Canada cannot muster the cookie-monster
We're not sure what explains the sudden explosion of crazy. Is it deep, destabilizing economic insecurity? The looming 2012 apocalypse? Having a black president? No one knows for sure. All we know is that within the GOP's base, and on certain frontiers of the left, as well as the wacky-science crowd, crazy is hot this year. Crazy sells. It's the year of crazy liberation! Say it loud, I'm nuts and proud. (Joan Walsh, “2009: The year in crazy,” Salon, 14 Dec. 2009)
In my country, boring is what we do. In 1995 we let a huge province vote to succeed and they almost succeeded. No guns, no violence, just democracy. Very little drama.
But crazy is exciting. Extremes are dynamic and fun. Wars and economic collapse fill news holes and sell advertising. Polar opinions are riveting. Cataclysmic prophesies on the right and left help one feel important and unprecedented. In short, crazy works.
Until America grows up, settles down and takes its responsibilities to its people and the world a little more seriously, crazy will be the norm. (Mike Steers, response to post, “2009: The year in crazy,” Salon)
Until America grows up, settles down and takes its responsibilities to its people and the world a little more seriously, crazy will be the norm.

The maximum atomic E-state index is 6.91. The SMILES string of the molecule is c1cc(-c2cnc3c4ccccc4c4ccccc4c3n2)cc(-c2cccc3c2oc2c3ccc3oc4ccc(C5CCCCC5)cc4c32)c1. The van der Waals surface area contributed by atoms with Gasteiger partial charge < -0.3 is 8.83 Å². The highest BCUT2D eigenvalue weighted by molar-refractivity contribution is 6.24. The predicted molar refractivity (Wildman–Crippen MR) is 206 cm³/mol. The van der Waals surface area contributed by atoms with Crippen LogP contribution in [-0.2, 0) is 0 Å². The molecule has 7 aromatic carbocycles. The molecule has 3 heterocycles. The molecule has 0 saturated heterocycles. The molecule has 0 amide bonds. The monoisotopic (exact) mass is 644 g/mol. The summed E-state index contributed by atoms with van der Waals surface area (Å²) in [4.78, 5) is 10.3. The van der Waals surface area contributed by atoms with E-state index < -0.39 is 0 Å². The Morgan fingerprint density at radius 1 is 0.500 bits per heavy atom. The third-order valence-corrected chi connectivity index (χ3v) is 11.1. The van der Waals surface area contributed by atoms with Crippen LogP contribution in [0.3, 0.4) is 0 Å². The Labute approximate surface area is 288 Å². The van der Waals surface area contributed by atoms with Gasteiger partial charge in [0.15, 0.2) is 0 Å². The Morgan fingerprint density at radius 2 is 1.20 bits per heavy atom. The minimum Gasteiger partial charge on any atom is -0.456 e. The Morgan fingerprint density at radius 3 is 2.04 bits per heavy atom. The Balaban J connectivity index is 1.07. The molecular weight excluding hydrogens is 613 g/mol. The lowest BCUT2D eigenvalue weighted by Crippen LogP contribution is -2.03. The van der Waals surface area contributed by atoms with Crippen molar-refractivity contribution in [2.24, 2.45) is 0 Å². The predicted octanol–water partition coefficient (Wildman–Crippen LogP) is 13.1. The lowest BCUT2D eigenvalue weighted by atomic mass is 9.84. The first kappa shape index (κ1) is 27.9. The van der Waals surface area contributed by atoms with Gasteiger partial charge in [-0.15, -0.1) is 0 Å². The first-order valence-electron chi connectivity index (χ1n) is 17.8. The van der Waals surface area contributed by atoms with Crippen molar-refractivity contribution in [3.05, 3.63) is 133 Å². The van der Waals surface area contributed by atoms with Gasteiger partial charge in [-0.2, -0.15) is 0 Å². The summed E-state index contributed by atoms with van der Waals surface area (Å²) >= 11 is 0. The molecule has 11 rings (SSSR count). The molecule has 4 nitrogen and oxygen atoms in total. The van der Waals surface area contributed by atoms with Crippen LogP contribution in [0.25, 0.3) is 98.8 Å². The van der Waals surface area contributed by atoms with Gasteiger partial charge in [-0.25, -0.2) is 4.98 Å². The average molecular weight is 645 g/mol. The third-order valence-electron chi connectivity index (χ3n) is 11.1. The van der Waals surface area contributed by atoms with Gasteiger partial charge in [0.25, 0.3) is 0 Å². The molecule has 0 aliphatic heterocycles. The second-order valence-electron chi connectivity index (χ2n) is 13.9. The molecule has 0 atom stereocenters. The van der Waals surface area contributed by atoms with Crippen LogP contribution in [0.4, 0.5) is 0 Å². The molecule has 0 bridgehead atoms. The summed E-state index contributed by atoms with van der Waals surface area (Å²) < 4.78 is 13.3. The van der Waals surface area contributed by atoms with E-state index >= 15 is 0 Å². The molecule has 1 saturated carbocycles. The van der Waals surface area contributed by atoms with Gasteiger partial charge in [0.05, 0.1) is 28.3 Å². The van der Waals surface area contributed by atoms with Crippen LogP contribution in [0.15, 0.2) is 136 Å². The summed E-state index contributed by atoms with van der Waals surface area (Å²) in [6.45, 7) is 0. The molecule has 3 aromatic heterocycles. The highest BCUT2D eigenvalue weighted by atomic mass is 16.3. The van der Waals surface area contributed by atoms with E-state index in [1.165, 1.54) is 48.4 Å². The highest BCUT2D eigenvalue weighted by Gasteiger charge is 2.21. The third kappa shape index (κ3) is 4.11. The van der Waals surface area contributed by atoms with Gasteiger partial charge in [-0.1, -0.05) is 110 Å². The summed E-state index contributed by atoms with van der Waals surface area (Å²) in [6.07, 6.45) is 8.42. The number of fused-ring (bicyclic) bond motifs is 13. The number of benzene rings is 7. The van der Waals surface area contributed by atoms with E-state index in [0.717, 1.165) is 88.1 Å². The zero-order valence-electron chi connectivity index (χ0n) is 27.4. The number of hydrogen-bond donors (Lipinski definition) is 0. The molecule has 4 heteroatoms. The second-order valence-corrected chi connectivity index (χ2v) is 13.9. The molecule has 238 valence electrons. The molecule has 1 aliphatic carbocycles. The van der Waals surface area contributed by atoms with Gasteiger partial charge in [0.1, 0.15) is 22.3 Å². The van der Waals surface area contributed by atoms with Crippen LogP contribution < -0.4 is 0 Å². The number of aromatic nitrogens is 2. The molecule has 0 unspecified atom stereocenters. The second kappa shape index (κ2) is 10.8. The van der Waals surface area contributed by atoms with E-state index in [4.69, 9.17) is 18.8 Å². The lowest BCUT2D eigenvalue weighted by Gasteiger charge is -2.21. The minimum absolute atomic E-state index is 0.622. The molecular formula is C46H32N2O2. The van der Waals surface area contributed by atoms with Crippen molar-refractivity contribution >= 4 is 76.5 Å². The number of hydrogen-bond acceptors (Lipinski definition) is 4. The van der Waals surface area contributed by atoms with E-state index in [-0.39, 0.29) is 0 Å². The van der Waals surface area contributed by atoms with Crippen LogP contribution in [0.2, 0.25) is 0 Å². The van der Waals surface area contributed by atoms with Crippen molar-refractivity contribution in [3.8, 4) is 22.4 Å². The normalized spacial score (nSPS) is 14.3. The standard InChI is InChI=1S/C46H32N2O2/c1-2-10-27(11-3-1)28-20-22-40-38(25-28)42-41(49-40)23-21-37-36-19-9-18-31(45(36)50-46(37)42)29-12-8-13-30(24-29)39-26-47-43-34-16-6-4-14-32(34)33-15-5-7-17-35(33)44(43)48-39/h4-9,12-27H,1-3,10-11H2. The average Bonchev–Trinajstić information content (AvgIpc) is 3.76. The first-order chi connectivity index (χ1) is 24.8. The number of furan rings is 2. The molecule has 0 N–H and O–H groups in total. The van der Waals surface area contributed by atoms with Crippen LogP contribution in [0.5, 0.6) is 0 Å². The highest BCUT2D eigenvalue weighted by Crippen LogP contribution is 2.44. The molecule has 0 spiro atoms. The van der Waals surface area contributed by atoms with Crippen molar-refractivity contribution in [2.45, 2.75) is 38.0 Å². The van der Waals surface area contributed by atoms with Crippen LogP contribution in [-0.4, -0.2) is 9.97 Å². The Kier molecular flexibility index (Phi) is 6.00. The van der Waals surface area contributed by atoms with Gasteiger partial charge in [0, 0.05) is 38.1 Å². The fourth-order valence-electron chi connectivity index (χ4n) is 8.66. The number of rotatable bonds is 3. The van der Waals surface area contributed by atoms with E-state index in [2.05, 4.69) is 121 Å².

But how grown-up is a nation that still talks as if it were the Edwardian? Can you imagine such a nation having its own 60s? If not, it's not serious, or boring -- more like moribond, or dead, with a gleam of rich sadism just lurking behind the peaceful facade.
Cdns like being boring because they thereby never quite feel like they're kids with hands caught in the cookie jar, which is what creates so much of the psychodrama in the American scene. So violence gets abrogated, at the cost of self-minimization -- of living. Poor trade. Still, Quebec got off, not because Canadians are so peaceful but because they weren't yet in the mood for war. If they try it again a few years from now, Canada will invade, punish, cripple, as many Canucks decide, rather than be known for silver, they'd too like to command respect through steel.